I was recently interviewed by Jared Spool in anticipation of November’s User Interface 16 conference (where I’ll be leading a full-day workshop).
You can listen to the interview below, and read the transcript here.
To download the audio Right-Click and Save As… (Windows) or Ctrl-Click (Mac).
There’s a great sort of, what I think of as a great myth around that that maybe we can talk about for a sec. Just the oft repeated idea that you can’t ask people what they want because they can’t tell you so that if you’re in the kind of business and design challenge that we’re talking about where you want to break through and innovate and reinvent something you shouldn’t ask people what they want because they can only talk about what is going on today.
I love hearing that because I feel like I have a good response to that. It’s a conflation of a few things. One is, let’s just say, looking more largely, doing field research to learn about people and asking people what they want. I think if this is not an area that you’re experienced in you think those are the same thing. You think the only thing you can do in field work is to say, “well what do you want?” and then go off and build it.
And most people would say that’s not an effective technique for learning new things. I agree with that on the face of it. If you, you know, are trying to change the game in a certain space that’s well entrenched you’d better have a more interesting approach to the field than to say, “well what would you want to see different?”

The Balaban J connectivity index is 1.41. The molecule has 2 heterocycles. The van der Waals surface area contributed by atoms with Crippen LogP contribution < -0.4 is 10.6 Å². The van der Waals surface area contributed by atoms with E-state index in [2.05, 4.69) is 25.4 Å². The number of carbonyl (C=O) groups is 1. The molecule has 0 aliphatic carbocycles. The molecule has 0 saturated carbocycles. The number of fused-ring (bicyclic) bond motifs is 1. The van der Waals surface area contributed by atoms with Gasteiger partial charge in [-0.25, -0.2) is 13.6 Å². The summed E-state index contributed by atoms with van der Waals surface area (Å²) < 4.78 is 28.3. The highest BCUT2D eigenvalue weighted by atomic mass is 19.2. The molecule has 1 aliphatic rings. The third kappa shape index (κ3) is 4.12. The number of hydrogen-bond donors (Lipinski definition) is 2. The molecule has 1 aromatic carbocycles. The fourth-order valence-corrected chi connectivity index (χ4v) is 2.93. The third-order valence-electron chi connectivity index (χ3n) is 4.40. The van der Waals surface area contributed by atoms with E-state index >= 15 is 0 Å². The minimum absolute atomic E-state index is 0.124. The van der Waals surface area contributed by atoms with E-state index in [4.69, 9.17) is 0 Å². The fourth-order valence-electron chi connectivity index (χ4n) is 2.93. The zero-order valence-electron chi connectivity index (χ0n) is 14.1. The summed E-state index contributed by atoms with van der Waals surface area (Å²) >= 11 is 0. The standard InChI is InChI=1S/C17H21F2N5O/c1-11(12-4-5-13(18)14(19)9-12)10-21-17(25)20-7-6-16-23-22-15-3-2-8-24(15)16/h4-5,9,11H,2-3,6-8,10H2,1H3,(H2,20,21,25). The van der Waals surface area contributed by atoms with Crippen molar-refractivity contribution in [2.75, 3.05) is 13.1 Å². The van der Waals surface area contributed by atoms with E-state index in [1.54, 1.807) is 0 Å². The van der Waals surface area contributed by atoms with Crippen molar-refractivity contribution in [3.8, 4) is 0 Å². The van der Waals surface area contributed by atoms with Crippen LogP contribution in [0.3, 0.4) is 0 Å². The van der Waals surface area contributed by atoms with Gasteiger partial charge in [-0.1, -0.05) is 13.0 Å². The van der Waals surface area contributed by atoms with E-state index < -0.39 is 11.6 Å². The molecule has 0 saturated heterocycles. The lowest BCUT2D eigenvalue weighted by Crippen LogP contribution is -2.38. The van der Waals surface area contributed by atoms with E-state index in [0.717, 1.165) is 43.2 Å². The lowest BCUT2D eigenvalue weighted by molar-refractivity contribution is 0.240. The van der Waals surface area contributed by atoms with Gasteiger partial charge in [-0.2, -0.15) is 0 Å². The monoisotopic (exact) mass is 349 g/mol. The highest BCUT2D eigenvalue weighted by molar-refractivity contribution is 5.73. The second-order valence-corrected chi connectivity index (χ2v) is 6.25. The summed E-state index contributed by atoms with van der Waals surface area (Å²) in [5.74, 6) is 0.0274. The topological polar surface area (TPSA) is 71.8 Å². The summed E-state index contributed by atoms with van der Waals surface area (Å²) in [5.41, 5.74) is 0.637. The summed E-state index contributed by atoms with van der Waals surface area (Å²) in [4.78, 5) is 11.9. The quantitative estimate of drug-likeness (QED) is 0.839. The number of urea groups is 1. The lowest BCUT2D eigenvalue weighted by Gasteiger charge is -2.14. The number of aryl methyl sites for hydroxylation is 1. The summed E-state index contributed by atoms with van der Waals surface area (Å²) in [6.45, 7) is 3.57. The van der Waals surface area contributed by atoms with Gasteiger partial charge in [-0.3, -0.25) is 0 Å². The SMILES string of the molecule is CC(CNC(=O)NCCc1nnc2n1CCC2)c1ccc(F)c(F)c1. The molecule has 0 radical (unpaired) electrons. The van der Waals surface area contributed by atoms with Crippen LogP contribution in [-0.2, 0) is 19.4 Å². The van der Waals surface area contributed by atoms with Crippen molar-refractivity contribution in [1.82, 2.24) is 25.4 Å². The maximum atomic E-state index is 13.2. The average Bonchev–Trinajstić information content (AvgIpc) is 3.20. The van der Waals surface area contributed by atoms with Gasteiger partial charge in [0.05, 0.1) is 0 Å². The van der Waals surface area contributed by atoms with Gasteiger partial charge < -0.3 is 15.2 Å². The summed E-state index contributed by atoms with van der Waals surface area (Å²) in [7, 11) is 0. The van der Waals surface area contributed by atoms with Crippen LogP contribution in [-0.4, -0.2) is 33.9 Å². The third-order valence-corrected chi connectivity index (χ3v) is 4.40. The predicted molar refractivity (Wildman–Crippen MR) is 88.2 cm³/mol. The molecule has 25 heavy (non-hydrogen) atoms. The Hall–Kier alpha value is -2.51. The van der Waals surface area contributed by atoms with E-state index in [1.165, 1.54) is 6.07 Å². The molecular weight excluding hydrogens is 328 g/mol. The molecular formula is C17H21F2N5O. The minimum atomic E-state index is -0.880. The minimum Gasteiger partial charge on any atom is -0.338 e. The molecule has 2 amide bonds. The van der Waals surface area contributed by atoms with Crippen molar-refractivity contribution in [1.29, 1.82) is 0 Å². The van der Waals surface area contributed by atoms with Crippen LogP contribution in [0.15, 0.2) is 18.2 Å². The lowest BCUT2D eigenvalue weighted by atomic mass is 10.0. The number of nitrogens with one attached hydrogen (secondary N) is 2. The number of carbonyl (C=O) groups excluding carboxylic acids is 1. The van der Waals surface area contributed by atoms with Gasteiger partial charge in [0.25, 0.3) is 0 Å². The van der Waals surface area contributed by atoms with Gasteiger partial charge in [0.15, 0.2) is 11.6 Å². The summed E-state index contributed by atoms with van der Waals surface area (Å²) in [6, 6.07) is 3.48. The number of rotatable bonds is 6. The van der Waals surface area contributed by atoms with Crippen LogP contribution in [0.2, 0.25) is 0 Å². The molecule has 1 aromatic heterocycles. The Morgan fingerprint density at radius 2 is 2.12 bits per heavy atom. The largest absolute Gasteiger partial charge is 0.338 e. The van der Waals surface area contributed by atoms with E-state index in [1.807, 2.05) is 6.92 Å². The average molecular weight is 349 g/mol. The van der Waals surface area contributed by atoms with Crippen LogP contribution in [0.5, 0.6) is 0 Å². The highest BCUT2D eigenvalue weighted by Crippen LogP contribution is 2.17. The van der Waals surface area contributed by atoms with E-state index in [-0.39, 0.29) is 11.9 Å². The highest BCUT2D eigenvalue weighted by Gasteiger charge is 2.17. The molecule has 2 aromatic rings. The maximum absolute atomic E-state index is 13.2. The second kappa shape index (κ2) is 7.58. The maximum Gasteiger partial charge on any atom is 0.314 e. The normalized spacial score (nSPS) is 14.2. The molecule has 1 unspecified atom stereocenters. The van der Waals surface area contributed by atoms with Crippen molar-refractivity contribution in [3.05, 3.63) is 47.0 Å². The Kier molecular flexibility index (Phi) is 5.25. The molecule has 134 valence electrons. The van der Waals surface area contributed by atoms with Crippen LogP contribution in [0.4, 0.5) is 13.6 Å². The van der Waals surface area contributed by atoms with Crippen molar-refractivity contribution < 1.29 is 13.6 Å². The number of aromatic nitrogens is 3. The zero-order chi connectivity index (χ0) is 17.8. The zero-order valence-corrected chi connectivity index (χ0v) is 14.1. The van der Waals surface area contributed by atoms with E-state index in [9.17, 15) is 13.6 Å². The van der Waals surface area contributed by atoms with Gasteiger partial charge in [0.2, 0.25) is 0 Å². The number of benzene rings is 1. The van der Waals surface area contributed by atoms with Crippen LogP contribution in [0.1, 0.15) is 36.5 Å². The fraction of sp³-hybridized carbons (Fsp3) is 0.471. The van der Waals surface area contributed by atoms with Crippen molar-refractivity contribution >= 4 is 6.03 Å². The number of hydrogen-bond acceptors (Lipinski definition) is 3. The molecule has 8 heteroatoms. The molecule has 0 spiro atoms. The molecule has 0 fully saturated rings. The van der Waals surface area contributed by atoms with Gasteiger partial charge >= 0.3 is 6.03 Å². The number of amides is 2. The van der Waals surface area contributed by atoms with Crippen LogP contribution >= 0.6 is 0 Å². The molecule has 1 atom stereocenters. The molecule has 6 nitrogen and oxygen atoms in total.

You have to be looking more broadly at people’s behaviors and their needs and, you know, what are kind of educated people trying to do and how are people solving problems? What are the entrenched kind of challenges there? And so you need to use techniques to gather that information and make sense of that information.
It’s not a ladle that you dip into the soup, right? Scoop. Oh, here’s what people said they want. We’re going to go off and do it. That’s never a way to do breakthrough stuff. So yeah, I agree when people say don’t ask what people want because they can’t tell you but I don’t agree with the implication of that which is don’t do research to try to innovate.